James Bond briefly wears a navy silk dressing gown in Thunderball that he likely found in his large, luxurious room at the Shrublands health clinic. It has a shawl collar, turnback cuffs and a belt around the waist. The dressing gown is clearly sized for the average shorter man, since the sleeves end at the middle of Sean Connery’s forearm, and the length reaches the middle of his thighs. At 6’2″, Connery needs a longer dressing gown than what most men need. Though it’s too short, the gown’s shoulders are also much too large. Dressing gowns are often made as one size to fit all, but they don’t always have to fit poorly. Compare this dressing gown to the much better-fitting example in Goldfinger.
Like most of Bond’s bathrobes and dressing gowns, the bathrobe Bond wears in On Her Majesty’s Secret Service is not his own. In fact, it’s not even a men’s bathrobe. Tracy (Diana Rigg) wears the bathrobe after she breaks into Bond’s hotel suite, and she leaves the bathrobe behind when she disappears from Bond’s balcony in the middle of the night. Since her dress is on the bed when we first see her in the bathrobe, Tracy probably found the bathrobe in Bond’s hotel suite closet. The bathrobe is likely provided by the hotel in every suite’s closet.
Bond puts on the bathrobe when he wakes up and finds it laying next to him in bed. The robe’s short length is what gives it away a women’s bathrobe, and when Bond sits in the bathrobe it just barely covers the parts that it needs to. On Tracy, the bottom of the bathrobe hits at her upper thigh. Diana Rigg 5’9″ tall, and the short bathrobe plays up the sex appeal of her long legs. Bond, however, is 6’2″ tall and for obvious reasons needs a longer bathrobe. The brief shot of Lazenby just barely wearing the bathrobe that is too short for him may have been for the same reasons Diana Rigg wears it. After all, On Her Majesty’s Secret Service features a new younger and fitter Bond.
The terrycloth bathrobe is white with a windowpane of double navy lines. The lines are thicker in the vertical than in the horizontal, which is an attempt to make the pattern more slimming by emphasising the vertical lines. There are two sets of three navy stripes follows by a single navy stripe around the shawl collar and the ends of the sleeves. The sleeves are worn folded up. A belt ties around the waist.
This may be the only piece of women’s clothing I ever cover on this blog, unless Bond again wears women’s clothing. It’s a shame we don’t get to see Bond wearing the gold silk pyjama suit with blue piping laid out on his bed.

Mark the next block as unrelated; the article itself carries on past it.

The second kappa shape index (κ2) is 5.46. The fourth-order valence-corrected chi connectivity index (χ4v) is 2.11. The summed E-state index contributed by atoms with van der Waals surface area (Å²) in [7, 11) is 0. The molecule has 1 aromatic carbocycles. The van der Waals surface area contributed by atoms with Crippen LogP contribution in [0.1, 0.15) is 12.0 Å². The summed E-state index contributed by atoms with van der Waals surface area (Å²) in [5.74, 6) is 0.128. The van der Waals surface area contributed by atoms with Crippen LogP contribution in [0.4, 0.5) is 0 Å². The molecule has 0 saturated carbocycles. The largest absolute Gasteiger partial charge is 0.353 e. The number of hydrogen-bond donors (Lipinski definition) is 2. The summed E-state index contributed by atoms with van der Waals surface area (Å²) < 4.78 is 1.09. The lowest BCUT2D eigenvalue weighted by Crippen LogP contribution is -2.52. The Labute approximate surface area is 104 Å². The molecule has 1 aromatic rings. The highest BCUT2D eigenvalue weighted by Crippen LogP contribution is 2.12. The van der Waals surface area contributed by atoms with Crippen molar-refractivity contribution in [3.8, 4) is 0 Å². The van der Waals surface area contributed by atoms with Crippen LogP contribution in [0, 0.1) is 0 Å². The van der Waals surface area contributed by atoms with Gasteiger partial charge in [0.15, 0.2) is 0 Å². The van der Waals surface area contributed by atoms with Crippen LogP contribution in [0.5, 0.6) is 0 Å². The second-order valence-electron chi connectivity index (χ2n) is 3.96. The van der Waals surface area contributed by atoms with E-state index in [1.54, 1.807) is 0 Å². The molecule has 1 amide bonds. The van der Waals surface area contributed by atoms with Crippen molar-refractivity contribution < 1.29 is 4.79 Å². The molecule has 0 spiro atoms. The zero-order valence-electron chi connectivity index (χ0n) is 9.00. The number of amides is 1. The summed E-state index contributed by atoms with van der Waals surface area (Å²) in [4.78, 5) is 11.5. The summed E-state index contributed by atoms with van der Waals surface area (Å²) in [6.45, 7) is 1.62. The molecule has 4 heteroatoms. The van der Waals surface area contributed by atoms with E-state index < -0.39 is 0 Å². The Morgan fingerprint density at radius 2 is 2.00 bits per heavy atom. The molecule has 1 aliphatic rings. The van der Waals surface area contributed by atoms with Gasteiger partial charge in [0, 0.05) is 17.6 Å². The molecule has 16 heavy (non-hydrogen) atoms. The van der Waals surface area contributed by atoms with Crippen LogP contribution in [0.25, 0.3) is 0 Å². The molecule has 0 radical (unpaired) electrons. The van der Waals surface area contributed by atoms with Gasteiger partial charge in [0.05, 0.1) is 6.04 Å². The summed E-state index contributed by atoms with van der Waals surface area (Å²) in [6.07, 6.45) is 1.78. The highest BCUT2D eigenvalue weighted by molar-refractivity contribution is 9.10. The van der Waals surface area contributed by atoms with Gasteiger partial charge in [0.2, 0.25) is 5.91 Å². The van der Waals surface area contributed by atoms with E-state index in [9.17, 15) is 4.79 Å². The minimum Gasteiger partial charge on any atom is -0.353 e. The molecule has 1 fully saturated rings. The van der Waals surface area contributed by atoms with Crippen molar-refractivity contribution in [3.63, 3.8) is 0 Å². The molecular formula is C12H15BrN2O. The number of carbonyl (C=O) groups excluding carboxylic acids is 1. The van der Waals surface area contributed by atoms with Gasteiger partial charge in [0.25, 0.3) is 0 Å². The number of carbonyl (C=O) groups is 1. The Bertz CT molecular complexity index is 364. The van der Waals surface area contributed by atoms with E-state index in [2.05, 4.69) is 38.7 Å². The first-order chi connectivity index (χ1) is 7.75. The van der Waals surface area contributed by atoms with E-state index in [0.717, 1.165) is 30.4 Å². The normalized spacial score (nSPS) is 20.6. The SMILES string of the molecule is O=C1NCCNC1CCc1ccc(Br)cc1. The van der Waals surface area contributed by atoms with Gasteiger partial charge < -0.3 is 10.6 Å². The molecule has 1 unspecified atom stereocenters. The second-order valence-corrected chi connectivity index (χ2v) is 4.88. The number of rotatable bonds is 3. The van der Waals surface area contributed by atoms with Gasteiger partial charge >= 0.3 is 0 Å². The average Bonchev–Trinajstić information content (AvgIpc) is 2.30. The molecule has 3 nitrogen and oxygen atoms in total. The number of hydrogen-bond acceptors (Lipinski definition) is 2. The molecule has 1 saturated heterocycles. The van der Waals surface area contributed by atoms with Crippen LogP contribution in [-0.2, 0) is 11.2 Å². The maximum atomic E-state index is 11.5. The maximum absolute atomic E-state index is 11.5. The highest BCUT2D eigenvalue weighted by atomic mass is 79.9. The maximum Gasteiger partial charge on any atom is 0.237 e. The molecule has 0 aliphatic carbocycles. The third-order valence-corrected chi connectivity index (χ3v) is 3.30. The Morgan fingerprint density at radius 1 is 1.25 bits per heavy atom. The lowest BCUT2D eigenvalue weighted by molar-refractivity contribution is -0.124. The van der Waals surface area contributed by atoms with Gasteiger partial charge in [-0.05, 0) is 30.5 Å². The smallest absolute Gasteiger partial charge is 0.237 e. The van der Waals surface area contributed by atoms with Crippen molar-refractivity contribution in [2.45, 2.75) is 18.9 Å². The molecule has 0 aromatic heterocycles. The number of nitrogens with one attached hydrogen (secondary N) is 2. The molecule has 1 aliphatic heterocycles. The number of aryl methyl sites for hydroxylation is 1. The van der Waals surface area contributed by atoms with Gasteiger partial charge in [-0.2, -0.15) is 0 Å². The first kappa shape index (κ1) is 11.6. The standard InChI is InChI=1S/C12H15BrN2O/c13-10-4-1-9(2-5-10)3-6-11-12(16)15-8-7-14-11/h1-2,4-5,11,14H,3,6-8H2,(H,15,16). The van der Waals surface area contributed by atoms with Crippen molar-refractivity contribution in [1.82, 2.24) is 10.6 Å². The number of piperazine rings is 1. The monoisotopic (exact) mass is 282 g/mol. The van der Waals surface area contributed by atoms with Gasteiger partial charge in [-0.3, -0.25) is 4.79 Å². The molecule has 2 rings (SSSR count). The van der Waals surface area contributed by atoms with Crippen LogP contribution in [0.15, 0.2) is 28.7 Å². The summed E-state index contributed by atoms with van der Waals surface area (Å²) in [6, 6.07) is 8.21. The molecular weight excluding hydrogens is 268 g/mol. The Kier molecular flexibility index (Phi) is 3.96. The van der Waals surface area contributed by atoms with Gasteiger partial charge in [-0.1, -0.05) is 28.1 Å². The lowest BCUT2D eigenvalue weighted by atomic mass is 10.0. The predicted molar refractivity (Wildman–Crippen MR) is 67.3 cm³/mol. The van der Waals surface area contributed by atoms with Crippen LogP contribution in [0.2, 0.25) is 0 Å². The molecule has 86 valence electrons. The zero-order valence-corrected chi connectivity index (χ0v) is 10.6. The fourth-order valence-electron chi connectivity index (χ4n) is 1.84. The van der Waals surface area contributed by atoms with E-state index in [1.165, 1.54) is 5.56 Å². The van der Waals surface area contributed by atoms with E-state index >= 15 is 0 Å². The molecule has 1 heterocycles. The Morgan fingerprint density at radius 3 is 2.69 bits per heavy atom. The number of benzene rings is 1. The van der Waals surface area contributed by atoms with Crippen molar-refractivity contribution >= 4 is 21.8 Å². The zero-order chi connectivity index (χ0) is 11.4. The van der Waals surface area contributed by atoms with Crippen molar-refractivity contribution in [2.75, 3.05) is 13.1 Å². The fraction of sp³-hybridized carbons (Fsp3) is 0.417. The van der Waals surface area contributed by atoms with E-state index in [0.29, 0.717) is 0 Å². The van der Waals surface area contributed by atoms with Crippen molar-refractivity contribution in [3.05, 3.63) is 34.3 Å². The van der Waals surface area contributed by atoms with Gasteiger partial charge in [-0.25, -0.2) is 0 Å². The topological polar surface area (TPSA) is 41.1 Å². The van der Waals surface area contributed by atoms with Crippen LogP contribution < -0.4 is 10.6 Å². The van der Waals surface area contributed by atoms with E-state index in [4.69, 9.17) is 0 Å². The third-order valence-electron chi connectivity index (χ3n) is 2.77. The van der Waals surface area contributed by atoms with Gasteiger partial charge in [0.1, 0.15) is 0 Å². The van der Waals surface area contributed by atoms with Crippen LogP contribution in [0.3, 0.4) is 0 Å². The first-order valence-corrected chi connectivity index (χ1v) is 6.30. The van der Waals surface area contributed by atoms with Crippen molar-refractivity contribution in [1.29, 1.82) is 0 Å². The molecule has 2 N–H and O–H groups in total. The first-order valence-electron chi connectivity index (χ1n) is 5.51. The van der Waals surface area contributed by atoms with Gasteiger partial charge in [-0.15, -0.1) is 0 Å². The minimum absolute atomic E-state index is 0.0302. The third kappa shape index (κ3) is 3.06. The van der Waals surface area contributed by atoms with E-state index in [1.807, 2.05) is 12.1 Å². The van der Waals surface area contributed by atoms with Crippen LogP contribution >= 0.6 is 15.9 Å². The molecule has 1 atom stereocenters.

“It was a very amusing performance between you and the owner of this,” says Bond, referring to Countess Lisl von Schlaf (played by Pierce Brosnan’s wife Cassandra Harris) and Milos Columbo (played by Topol), respectively. And “this” is the red and black striped bathrobe that Bond is wearing whilst spending the night at Columbo’s beach home. Bond often borrows bathrobes and dressing gowns wherever he sleeps, since it’s not the kind of garment most people travel with. However, Bond didn’t come to Columbo’s home prepared with a change of clothes either. The red in the bathrobe brings out the best in Roger Moore’s spring complexion, and the colour was likely chosen by the costume designer to look better on Moore than on Topol, who has a cool, olive complexion. The bathrobe is made of a smooth velour that is very comfortable for lounging in, though it’s not the most absorbent as a bathrobe. The robe also has traditional details like a shawl collar and turn back cuffs.
In For Your Eyes Only, Bond wears two bathrobes aboard the research vessel Triana. After being painfully pulled through the water in his t-shirt and cotton trousers, Bond dons the most comfortable thing he can: a terrycloth bathrobe. Bond has worn terrycloth bathrobes starting in Dr. No, but they are likely never his own. This one his most likely found in a closet on the ship. The prussian blue terrycloth has a pile of very long, absorbent loops that dry him and keep him warm. It’s not luxurious but it serves its purpose. The robe has raglan sleeves and a shawl collar, and there are three stripes of the cloth missing the pile around the collar. Though we don’t see much of this bathrobe, it most certainly has a belt around the waist, and it probably has patch pockets under the belt.
The second robe is a more lavish white velour, the kind you might find in the closet at a luxury hotel. Velour is knitted and has a fine cut pile, which is very soft but not so absorbent. Some are lined in terrycloth to be a more absorbent bathrobe, but if not it’s great for lounging around. Like a more classic dressing gown it has a shawl collar, a belted waist, a patch breast pocket, two patch pockets below the belt and set-in sleeves with turnback cuffs. Like the blue bathrobe, this robe is most likely not Bond’s own and probably belonged to Sir Timothy Havelock, the owner of the Triana.